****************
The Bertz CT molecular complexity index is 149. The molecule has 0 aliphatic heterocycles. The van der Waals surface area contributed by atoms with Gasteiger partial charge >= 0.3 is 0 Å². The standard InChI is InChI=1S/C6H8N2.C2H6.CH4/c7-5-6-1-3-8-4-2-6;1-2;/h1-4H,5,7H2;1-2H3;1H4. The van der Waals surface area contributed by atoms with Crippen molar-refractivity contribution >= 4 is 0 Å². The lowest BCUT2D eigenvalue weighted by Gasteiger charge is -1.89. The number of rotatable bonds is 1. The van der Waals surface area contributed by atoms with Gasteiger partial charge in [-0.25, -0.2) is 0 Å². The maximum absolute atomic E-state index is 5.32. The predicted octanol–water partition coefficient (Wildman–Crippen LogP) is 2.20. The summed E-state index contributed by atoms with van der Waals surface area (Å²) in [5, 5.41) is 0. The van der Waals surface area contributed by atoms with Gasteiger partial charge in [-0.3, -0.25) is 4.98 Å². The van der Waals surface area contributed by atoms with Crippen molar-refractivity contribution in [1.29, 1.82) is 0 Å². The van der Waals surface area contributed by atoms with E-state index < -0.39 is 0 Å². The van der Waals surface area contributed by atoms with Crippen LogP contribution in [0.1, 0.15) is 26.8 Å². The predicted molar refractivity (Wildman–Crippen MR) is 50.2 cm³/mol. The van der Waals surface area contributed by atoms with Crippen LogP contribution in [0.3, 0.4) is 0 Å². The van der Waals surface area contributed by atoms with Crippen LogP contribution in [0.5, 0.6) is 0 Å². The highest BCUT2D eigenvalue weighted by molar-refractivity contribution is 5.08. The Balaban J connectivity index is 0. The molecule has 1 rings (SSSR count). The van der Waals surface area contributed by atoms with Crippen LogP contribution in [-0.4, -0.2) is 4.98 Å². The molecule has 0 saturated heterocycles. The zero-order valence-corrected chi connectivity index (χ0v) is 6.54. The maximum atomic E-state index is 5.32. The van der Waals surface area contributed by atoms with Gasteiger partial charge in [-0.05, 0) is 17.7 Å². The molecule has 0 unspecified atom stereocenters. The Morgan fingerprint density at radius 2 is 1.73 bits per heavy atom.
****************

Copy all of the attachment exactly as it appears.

The Bertz CT molecular complexity index is 149. The molecule has 0 aliphatic heterocycles. The van der Waals surface area contributed by atoms with Gasteiger partial charge >= 0.3 is 0 Å². The standard InChI is InChI=1S/C6H8N2.C2H6.CH4/c7-5-6-1-3-8-4-2-6;1-2;/h1-4H,5,7H2;1-2H3;1H4. The van der Waals surface area contributed by atoms with Crippen molar-refractivity contribution >= 4 is 0 Å². The lowest BCUT2D eigenvalue weighted by Gasteiger charge is -1.89. The number of rotatable bonds is 1. The van der Waals surface area contributed by atoms with Gasteiger partial charge in [-0.25, -0.2) is 0 Å². The maximum absolute atomic E-state index is 5.32. The predicted octanol–water partition coefficient (Wildman–Crippen LogP) is 2.20. The summed E-state index contributed by atoms with van der Waals surface area (Å²) in [5, 5.41) is 0. The van der Waals surface area contributed by atoms with Gasteiger partial charge in [-0.3, -0.25) is 4.98 Å². The van der Waals surface area contributed by atoms with Crippen molar-refractivity contribution in [1.29, 1.82) is 0 Å². The van der Waals surface area contributed by atoms with E-state index < -0.39 is 0 Å². The van der Waals surface area contributed by atoms with Crippen LogP contribution in [0.1, 0.15) is 26.8 Å². The predicted molar refractivity (Wildman–Crippen MR) is 50.2 cm³/mol. The van der Waals surface area contributed by atoms with Crippen LogP contribution in [0.3, 0.4) is 0 Å². The van der Waals surface area contributed by atoms with Crippen LogP contribution in [0.5, 0.6) is 0 Å². The highest BCUT2D eigenvalue weighted by molar-refractivity contribution is 5.08. The Balaban J connectivity index is 0. The molecule has 1 rings (SSSR count). The van der Waals surface area contributed by atoms with Crippen LogP contribution in [-0.4, -0.2) is 4.98 Å². The molecule has 0 saturated heterocycles. The zero-order valence-corrected chi connectivity index (χ0v) is 6.54. The maximum atomic E-state index is 5.32. The van der Waals surface area contributed by atoms with Gasteiger partial charge in [-0.05, 0) is 17.7 Å². The molecule has 0 unspecified atom stereocenters. The Morgan fingerprint density at radius 2 is 1.73 bits per heavy atom.